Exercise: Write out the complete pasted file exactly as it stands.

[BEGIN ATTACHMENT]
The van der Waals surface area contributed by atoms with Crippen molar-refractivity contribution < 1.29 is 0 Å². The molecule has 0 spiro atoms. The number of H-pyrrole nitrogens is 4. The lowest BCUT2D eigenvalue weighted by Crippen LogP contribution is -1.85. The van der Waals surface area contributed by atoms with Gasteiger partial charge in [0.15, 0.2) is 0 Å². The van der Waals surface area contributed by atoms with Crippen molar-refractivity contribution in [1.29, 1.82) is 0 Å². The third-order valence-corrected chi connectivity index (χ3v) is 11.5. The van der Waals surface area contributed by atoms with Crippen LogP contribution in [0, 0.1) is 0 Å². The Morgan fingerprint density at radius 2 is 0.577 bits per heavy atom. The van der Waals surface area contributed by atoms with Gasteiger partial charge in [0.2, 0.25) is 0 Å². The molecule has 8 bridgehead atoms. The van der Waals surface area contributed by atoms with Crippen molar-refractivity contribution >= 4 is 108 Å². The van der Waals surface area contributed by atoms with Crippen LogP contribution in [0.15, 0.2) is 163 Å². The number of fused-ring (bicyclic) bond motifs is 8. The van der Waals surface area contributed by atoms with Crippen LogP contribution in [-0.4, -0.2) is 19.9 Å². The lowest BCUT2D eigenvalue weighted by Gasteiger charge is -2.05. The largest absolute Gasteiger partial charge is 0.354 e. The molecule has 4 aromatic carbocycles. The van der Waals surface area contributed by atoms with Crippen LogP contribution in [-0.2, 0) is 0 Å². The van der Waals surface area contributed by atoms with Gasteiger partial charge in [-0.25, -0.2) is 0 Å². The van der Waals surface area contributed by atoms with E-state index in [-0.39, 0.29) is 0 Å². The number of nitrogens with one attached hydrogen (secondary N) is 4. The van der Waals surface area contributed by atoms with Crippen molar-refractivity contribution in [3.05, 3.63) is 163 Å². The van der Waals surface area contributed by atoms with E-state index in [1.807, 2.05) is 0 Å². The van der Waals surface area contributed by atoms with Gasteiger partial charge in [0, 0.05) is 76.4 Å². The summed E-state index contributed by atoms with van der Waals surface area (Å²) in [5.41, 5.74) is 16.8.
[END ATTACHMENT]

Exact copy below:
The van der Waals surface area contributed by atoms with Crippen molar-refractivity contribution < 1.29 is 0 Å². The molecule has 0 spiro atoms. The number of H-pyrrole nitrogens is 4. The lowest BCUT2D eigenvalue weighted by Crippen LogP contribution is -1.85. The van der Waals surface area contributed by atoms with Gasteiger partial charge in [0.15, 0.2) is 0 Å². The van der Waals surface area contributed by atoms with Crippen molar-refractivity contribution in [1.29, 1.82) is 0 Å². The third-order valence-corrected chi connectivity index (χ3v) is 11.5. The van der Waals surface area contributed by atoms with Crippen LogP contribution in [0, 0.1) is 0 Å². The Morgan fingerprint density at radius 2 is 0.577 bits per heavy atom. The van der Waals surface area contributed by atoms with Gasteiger partial charge in [0.2, 0.25) is 0 Å². The molecule has 8 bridgehead atoms. The van der Waals surface area contributed by atoms with Crippen molar-refractivity contribution >= 4 is 108 Å². The van der Waals surface area contributed by atoms with Crippen LogP contribution in [0.15, 0.2) is 163 Å². The number of fused-ring (bicyclic) bond motifs is 8. The van der Waals surface area contributed by atoms with Crippen LogP contribution in [-0.4, -0.2) is 19.9 Å². The lowest BCUT2D eigenvalue weighted by Gasteiger charge is -2.05. The largest absolute Gasteiger partial charge is 0.354 e. The molecule has 4 aromatic carbocycles. The van der Waals surface area contributed by atoms with Crippen LogP contribution in [-0.2, 0) is 0 Å². The van der Waals surface area contributed by atoms with Gasteiger partial charge in [-0.25, -0.2) is 0 Å². The van der Waals surface area contributed by atoms with E-state index in [-0.39, 0.29) is 0 Å². The number of nitrogens with one attached hydrogen (secondary N) is 4. The van der Waals surface area contributed by atoms with Crippen molar-refractivity contribution in [3.05, 3.63) is 163 Å². The van der Waals surface area contributed by atoms with E-state index in [1.807, 2.05) is 0 Å². The van der Waals surface area contributed by atoms with Gasteiger partial charge in [0, 0.05) is 76.4 Å². The summed E-state index contributed by atoms with van der Waals surface area (Å²) in [5.41, 5.74) is 16.8.